Misery Loves Company – Psalm 6:8-10

Psalm 6:8-10 (For the previous three studies on Psalm 6, click here, here, and here.)


Perhaps you’ve heard the phrase, “misery loves company.”  I think that phrase applies to our passage today, in a sort of not-in-the-way-it’s-normally-used sense.  David has been wallowing in misery throughout the duration of this Psalm.  And now we find out he’s not alone.

Where did these companions come from?  Unfortunately, we have no way of knowing.  I have a hunch that they are opportunists, waiting to take advantage of David in his particular situation and condition.  It’s also possible, albeit much less than the first option, that these are people that participated with David in his sin, but have opted not to confess and repent of their sin.

Either way, David demonstrates a depth of faith as he rebukes these “workers of evil” that we should all be paying attention to.

Insights from the Septuagint

8Depart from me, all you who work lawlessness,

            because the Lord has listened to the sound of my weeping.

9The Lord has listened to my plea;

            the Lord has accepted my prayer.

10All my enemies shall be dishonored and exceedingly troubled;

            they shall quickly be put to flight and exceedingly disgraced.

All of the verbs in verse ten are optatives.  That’s probably meaningless to about 99.748 percent of you, so I’ll explain, or rather Daniel B. Wallace will explain.

“In general, it can be said that the optative is the mood used when a speaker wishes to portray an action as possible.”[2]  The usage of these particular verbs is most likely as “voluntive optatives”.  Again, here’s Wallace to explain: “This is the use of the optative in an independent clause to express an obtainable wish or a prayer.[3]  This is interesting because Wallace goes on to say, “Thus, although the form of much prayer language in the NT has the tinge of remote possibility, when it is offered to the God who raised Jesus Christ from the dead, its meaning often moves into the realm of expectation.  If uncertainty is part of the package, it is not due to questions of God’s ability, but simply to the petitioner’s humility before the transcendent one.”[4]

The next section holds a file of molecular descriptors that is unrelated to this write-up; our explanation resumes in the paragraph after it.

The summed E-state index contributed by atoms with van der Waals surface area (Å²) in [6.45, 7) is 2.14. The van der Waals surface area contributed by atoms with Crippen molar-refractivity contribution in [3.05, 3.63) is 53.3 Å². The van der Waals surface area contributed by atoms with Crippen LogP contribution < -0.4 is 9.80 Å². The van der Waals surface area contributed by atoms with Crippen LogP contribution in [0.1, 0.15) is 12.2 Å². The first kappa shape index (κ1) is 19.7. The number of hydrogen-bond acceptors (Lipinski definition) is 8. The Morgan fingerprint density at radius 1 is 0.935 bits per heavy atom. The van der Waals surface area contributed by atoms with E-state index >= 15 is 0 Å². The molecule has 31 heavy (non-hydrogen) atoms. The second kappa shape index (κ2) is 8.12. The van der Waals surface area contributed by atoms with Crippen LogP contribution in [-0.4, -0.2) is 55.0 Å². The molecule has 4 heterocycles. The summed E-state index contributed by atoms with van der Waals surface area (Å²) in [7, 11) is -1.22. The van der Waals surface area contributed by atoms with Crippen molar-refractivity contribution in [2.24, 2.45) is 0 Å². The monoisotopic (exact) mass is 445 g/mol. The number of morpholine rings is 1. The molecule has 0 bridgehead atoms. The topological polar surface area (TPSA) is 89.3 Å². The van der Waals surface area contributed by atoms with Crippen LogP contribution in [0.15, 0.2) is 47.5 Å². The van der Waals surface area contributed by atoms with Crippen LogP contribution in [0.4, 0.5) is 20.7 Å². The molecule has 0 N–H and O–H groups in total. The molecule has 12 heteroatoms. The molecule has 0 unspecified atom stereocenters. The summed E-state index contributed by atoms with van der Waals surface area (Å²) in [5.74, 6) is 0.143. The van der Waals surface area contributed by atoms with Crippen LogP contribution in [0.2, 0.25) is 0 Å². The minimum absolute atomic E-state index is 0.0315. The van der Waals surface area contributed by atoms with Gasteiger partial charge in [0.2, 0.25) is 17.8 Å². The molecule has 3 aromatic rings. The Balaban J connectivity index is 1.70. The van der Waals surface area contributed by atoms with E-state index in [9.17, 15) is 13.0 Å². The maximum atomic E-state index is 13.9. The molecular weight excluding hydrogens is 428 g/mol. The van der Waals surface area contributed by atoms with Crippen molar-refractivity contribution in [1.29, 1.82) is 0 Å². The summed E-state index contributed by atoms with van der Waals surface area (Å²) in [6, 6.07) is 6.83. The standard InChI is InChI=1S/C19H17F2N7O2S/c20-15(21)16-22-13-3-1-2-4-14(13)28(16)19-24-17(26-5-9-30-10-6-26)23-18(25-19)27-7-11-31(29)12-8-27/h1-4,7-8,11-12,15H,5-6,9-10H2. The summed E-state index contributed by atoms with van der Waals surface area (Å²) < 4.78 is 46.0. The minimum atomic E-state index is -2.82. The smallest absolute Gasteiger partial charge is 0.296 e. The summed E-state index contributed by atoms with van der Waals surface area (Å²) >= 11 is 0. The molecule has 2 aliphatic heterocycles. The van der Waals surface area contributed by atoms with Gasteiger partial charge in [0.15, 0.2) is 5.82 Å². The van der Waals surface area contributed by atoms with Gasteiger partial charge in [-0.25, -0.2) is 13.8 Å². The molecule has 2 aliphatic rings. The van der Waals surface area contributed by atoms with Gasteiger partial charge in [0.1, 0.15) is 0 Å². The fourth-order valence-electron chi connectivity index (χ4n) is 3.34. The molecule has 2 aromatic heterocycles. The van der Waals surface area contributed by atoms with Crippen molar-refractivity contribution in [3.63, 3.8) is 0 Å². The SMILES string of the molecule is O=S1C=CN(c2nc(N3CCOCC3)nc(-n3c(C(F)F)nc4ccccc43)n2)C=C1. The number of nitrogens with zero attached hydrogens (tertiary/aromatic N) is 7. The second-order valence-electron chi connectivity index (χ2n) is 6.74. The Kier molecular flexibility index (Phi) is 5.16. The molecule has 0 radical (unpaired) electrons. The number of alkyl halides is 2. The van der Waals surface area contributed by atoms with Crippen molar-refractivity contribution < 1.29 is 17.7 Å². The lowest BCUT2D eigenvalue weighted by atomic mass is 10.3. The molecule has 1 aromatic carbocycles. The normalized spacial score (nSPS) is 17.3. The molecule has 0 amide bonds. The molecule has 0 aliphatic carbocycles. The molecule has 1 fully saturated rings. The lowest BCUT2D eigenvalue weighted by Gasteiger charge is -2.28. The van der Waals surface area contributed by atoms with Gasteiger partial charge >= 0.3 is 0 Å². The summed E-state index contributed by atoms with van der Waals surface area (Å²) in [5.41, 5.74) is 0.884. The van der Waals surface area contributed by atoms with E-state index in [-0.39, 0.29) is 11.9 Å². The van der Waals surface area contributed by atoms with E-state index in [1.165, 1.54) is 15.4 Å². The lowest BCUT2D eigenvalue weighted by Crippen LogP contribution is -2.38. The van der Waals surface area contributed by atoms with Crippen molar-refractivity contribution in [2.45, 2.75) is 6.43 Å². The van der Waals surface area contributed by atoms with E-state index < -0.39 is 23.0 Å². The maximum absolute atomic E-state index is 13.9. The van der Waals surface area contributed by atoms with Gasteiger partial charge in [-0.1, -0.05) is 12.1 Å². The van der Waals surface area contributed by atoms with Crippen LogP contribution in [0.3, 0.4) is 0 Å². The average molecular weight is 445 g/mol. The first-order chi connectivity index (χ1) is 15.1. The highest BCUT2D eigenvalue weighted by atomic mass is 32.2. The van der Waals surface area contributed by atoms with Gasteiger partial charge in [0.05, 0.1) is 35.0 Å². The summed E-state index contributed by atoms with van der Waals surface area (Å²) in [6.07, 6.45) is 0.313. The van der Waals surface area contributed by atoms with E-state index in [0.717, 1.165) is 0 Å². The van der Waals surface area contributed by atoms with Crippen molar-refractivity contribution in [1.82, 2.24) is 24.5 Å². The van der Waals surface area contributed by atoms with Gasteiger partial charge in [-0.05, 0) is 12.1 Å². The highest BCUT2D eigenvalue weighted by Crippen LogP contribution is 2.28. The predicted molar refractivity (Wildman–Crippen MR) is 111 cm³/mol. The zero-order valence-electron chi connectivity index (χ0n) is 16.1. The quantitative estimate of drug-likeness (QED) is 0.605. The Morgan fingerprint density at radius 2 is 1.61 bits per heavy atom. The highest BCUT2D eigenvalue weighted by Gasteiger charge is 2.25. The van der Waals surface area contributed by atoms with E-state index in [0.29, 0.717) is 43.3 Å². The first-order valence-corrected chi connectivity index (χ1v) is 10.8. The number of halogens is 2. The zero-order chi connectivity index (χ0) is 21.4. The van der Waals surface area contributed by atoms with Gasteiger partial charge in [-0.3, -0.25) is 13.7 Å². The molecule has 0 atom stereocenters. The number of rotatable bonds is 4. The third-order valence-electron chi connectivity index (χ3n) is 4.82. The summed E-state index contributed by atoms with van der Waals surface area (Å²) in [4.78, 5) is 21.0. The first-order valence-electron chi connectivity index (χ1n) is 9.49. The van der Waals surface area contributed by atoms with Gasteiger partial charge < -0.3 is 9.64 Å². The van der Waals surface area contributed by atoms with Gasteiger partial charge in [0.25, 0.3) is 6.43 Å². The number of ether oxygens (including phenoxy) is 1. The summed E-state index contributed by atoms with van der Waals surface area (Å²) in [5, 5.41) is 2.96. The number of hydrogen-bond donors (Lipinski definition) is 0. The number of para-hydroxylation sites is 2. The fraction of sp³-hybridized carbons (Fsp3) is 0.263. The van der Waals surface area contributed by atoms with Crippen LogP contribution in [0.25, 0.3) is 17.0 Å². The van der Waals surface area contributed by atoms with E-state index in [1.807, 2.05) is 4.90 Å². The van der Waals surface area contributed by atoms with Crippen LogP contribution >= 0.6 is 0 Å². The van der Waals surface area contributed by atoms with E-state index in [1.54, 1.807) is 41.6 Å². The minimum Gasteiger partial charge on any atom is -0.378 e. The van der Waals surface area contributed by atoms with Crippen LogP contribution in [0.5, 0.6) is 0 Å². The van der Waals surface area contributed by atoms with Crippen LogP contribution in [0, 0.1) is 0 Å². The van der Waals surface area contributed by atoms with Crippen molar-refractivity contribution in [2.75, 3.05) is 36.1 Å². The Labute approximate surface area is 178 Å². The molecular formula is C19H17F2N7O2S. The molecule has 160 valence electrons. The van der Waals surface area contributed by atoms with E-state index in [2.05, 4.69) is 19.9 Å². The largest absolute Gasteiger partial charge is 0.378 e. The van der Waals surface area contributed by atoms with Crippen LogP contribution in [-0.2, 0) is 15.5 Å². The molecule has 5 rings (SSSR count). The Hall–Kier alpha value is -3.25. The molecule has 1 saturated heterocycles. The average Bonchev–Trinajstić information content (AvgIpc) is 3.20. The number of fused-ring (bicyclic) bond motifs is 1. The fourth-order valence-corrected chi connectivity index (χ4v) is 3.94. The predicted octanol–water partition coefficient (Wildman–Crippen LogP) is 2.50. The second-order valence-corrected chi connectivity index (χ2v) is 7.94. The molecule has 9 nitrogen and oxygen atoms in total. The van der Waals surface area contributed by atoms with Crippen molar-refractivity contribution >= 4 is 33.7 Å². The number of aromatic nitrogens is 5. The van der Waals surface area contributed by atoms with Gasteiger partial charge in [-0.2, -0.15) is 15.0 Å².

I’ll pause a moment to let your brain recover.

So what this all means, if I’m not reading too much into it, is a few things.  First, this is a prayer from David.  Due to his enemies’ lack of repentance, he is desiring (and, according to Wallace, expecting) that God do something about it.  The context of David mentioning prayer in verse nine leads me to conclude this.  David understands from his own experience of confession and repentance that God is just, and expects God to remain consistent with his character.

Second, this is not the end that David desires for these enemies of his.  If he wanted these consequences set in stone, he could have used a future tense (“All my enemies will be ashamed”) to indicate the repercussions of their apostasy.

The optative (again, if I’m right in my understanding of its usage) leaves open the possibility of the same type of repentance that David himself has experienced.  With this in mind, the shame and trouble he asks for would only be as a last case resort for those who allow their hearts to be hardened and continue in their sin.

Law & Gospel

The question I want to address in this space today is, “What is the focus of these three verses?”  I think the focus is on what God has done and is doing, and not on the enemies David is dealing with.

This is so very important, because it marks a point of very deep faith for David.  In this Psalm, he has felt the consequences and guilt of sin.  He has come to the Lord for forgiveness and salvation.  And now, he acknowledges that this indeed has all happened.

If David were simply dealing with his enemies, he wouldn’t have needed to include the part about God hearing and accepting his prayer.  And unfortunately, we would have been left with the possibility that God did not forgive David.  David could have been rejected by God.

But, thanks to verse nine, we know that isn’t the case, and that should provide us tremendous hope for our own prayers of confession and pleas for forgiveness.  This is a solid, working example of 1 John 1:9.

Because of this, we can use our relationship with God, and the forgiveness he gives us, both as a defense against our accusers and also as a witness to them that freedom is available for those who would humble themselves and turn to the Lord.  Not because of our own worthiness or because we earned or deserved his forgiveness, but because he is a God of steadfast love (verse four), and that steadfast love is available to all who come to him (1 Tim. 2:4).

[1] Image courtesy Simon Howden / FreeDigitalPhotos.net

[2] Wallace, Daniel B., Greek Grammar Beyond the Basics (Grand Rapids: Zondervan, 1996), 480.

[3] Ibid., 481.

[4] Ibid.

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  1. Responding to Psalm 6 « ophelimos

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